• the resources to continue recruitment. They already depend on technology and software to screen applications, and already use video interviews to assess candidates.

One area that has changed is the Assessment Centre. Instead of hosting an AC on site, these are moving online using software such as Zoom.

Smaller companies will have smaller cash flows and resources.

It is therefore more likely that it is SMEs, who have had to shut down large parts of their business, who will be pausing their recruitment.

 

Louise Farrar, PwC Director of Student Recruitment based in Leeds, talks about how they have onboarded new graduates, and successfully managed to move their process online.

3. What is going to happen to the job market and to the UK economy?

Predicting what will happen in the next few months or years is tricky. What is certain, is that the longer lockdown continues, the more the UK economy and the job market will be affected.

Some sectors will be more affected than others.

Naturally, the Retail and Hospitality sectors will be hit hardest, where there’s less of an opportunity to work from home and move operations online.

Professional Services, Technology and Healthcare are recruiting as normal, some companies are even increasing the number of job opportunities available.

For current international students, learning how to work in a remote environment could be hugely beneficial.

It’s predicted the trend of working remotely will continue.

 

The UK Economy: Predictions

Economists are talking about the economy following a V shape, there will be a deep dip followed by a sharp rise and recovery.

There is talk that we will recover much more quickly from COVID-19 than we did compared to the 2008 financial crisis.

The positive news is that the government response has been quick. Furlough schemes will hopefully go a long way to keep businesses going. Once lockdown lifts, these businesses should start to thrive again.

Duncan Brown, Senior Economist at Emsi UK, says:

The potential for a more V-shaped recovery this time compared to say the last recession is a lot better.”

“That was a very elongated recovery. Whereas with this one, yes there will be lots of unpleasantness, unemployment, and businesses that can’t make it, but in macroeconomic terms actually most of the fundamentals of the economy are recoverable.

4. Will it be even more difficult now to secure a Tier 2 visa?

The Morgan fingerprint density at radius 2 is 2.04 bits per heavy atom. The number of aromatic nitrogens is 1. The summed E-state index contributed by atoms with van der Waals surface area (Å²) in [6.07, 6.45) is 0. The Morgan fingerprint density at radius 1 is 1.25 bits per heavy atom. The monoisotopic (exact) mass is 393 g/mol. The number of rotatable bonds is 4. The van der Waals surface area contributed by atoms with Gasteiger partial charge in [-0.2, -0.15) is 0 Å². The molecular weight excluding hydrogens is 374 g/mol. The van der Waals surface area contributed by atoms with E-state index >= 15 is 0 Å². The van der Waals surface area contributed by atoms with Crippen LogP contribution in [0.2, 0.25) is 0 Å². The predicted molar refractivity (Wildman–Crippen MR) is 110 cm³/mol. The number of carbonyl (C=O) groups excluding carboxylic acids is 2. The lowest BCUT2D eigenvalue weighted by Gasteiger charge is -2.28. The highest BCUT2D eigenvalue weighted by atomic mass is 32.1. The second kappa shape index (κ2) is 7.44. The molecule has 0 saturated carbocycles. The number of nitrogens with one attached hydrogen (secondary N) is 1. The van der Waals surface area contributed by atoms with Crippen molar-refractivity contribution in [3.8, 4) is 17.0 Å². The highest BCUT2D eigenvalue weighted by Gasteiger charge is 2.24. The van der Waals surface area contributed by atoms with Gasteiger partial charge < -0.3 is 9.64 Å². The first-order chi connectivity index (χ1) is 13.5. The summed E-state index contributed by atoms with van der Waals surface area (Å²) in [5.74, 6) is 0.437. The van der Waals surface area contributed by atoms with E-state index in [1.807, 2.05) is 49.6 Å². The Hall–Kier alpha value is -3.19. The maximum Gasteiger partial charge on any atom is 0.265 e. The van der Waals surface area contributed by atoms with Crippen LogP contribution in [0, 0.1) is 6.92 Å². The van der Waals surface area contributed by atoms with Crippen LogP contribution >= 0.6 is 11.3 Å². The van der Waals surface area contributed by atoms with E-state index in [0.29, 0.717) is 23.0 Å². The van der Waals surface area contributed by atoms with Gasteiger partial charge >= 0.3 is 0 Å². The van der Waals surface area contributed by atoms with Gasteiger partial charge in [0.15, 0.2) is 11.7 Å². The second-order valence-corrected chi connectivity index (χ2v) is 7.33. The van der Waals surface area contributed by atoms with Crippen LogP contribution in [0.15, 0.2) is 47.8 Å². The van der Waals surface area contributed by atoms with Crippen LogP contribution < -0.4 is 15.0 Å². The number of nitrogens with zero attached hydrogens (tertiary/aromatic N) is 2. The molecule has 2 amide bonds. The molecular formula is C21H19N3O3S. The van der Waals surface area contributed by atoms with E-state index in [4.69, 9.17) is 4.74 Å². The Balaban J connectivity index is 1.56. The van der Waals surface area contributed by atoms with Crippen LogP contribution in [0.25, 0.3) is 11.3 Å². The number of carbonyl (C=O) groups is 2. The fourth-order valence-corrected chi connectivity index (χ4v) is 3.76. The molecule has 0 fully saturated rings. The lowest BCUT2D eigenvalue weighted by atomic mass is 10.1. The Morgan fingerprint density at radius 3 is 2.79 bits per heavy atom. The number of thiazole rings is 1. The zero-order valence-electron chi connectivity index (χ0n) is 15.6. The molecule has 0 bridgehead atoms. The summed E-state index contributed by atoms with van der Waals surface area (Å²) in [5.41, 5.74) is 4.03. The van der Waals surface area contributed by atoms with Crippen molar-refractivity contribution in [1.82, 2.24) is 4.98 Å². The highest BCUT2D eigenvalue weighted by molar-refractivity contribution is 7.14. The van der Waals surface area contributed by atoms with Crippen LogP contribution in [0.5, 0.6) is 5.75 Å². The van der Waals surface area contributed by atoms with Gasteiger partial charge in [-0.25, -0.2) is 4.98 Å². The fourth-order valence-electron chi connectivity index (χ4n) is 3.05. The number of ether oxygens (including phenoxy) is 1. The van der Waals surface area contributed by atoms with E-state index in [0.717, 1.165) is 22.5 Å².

It will be just as difficult to secure a Tier 2 visa in the UK.

The process of securing Tier 2 sponsorship BEFORE COVID-19 was not easy, and this is unlikely to change.

The good news is that there will be fewer job applications made as British students are worried about the current crisis and what it means for employment. Many will decide to apply next year instead. Many international students will want to return home as soon as the lockdown lifts, and some already have.

All of this means there is less competition for you. This is the right time for you to apply.

It’s important to remember that now more than ever, the skills and experiences of students like you will be crucial to the economy.

Our advice to international students like you is even more important than before.

You must have a clear job strategy.

Apply to the companies who actively hire international students and who are able to sponsor your Tier 2 visa. These large, multinational companies want to hire exceptional talent.

Getting a job at these top companies requires knowledge of the industry, the job role and the recruitment process.

This is where we can help you.

 

Your Next Steps

Want to know how you can secure a Tier 2 graduate job in the UK?

Grad Careers Coach has helped hundreds of international students like you to achieve job success. Simply fill out our short form below and we’ll be in touch.

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Good luck – and stay safe.

 

Written by Anika Awasthi, the founder of Grad Careers Coach.

Sources: ISE podcasts “COVID-19’s impact on Student Jobs” and “Moving Assessment Centres online.”

(Please note these are all predictions based on the current situation. In a few weeks and months we will have a much better idea of the future of graduate recruitment).